The obsolete man of Schopenhauer
Kaspar Oppen Samuelsen
The key tenet in Schopenhauer's philosophy is the Will: (Idea being a direct adoption from Plato) the inaccessible metaphysical substratum of all natural phenomena. He bestows this name upon more or less everything, from the power of gravity to the fatal attraction that brings two human beings together - a kind of conceptual panacea for every conceivable disease of our interpretative apparatus. Everybody is primarily a subject of the 'will', viewing the external world, the animate and inanimate objects, either as threats to one's existence or as potential satisfiers of one's desires. The implicit atomism of the above leads us into another of Schopenhauer's favourite concepts, the heavy artillery so to speak, of his pessimistic Weltanschauung: it is the principium individuationis, according to which 'we mortal millions live alone' without any possibility of fellow feeling. The world of the principium individuationis is the Darwinian world of terror and suffering, of the survival of the fittest, in which nature arbitrarily bestows and withdraws life. In existentialist terminology this would be described as the human condition.
The purpose of the project is to represent the most tragic aspects of the human nature and its motion, such as war,madness, social change, chaos and hate. An accretion of feelings that are metaphorically represented by specific visual forms, wish are abstract conceptually, but concrete and tangible form.
As a vision of totalitarianism, "The Obsolete Man" encapsulates a common fear felt throughout Europe during the cold crisis era: the destruction of the rights of man at the hands of the state. This series of paintings is a set in dystopian future at a point when the state has total control over the lives of man, and can and does declare those men and women who do not serve its ends as "obsolete." Like the librarian named Romney Wordsworth having been declared obsolete by the Chancellor for his occupation at the The Twilight Zone series, back in 1960's, the Europeans beg for mercy in their “final hour”. As victims appears alone on these paitnings feels no guilt for his actions, and feels no need to sugar-coat them or pretend they are anything other than what they are.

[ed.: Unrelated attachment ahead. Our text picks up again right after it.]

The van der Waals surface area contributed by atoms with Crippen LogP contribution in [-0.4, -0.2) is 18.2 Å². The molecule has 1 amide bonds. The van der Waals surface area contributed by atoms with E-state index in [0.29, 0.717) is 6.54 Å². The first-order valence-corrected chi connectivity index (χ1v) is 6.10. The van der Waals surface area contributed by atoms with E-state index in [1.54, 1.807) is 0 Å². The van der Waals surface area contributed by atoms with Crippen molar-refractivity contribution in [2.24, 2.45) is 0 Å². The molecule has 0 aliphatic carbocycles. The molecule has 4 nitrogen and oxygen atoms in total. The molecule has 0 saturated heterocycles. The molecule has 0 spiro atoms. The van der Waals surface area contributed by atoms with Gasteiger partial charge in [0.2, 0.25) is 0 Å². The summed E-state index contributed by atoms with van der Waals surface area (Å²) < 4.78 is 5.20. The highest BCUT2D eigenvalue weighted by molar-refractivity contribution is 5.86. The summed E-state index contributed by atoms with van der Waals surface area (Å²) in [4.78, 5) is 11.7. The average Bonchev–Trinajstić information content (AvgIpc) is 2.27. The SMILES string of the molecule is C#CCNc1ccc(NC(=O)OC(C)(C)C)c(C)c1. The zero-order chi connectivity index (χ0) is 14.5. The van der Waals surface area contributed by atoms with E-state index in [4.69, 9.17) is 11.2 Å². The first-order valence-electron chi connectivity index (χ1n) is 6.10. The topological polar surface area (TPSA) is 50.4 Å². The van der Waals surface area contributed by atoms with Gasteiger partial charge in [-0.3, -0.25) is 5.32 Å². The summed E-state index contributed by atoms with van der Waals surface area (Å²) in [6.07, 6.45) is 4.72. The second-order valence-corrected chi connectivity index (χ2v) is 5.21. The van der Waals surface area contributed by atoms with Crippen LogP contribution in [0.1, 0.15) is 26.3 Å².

(text. Dionisis Christofilogiannis)
Dionisis's world gradually evolves, or devolves, into the vision of a nightmarish monochromatic dark world created by a continual collision of the human and the architectural form. The application of dark shades of oil and monochromatic tints, elements like clocks, books, lying flooded bodies, toys, trees etc, besides the strong contrasts, makes everything intentionally more oppressive and tragic.
Oana's paintings certainly have a dream-like quality about them. But in amidst the soft, misty environs she creates, there is a tangible physicality. The figures are robust, passionate creatures awash with emotions and often depicted mid action. The notion of observing a figure who is seemingly unaware, lends a voyeuristic quality to the work.
Kaspar is like entering an utopian fairy-tale-like dream filled with whimsical and humorous figures that come together in a fantasy world full of colour and mixed materials. The works are often precisely detailed and part of an associative universe. The figures are presented in a simple narration with an at once political and at the same time satiric twist. In his works, which span from a wide range of media from paper-works to video installations, you see clear references to antiquity, but also to Dutch and Italian renaissance with artists such as Piero della Francesca, Leonardo da Vinci and Pieter Bruegel the Elder. (LARM Gallery, Copenhagen http://www.larmgalleri.dk/
Nakagawa Gallery - 中川画廊は
6-7-15 7F Ginza chuo-ku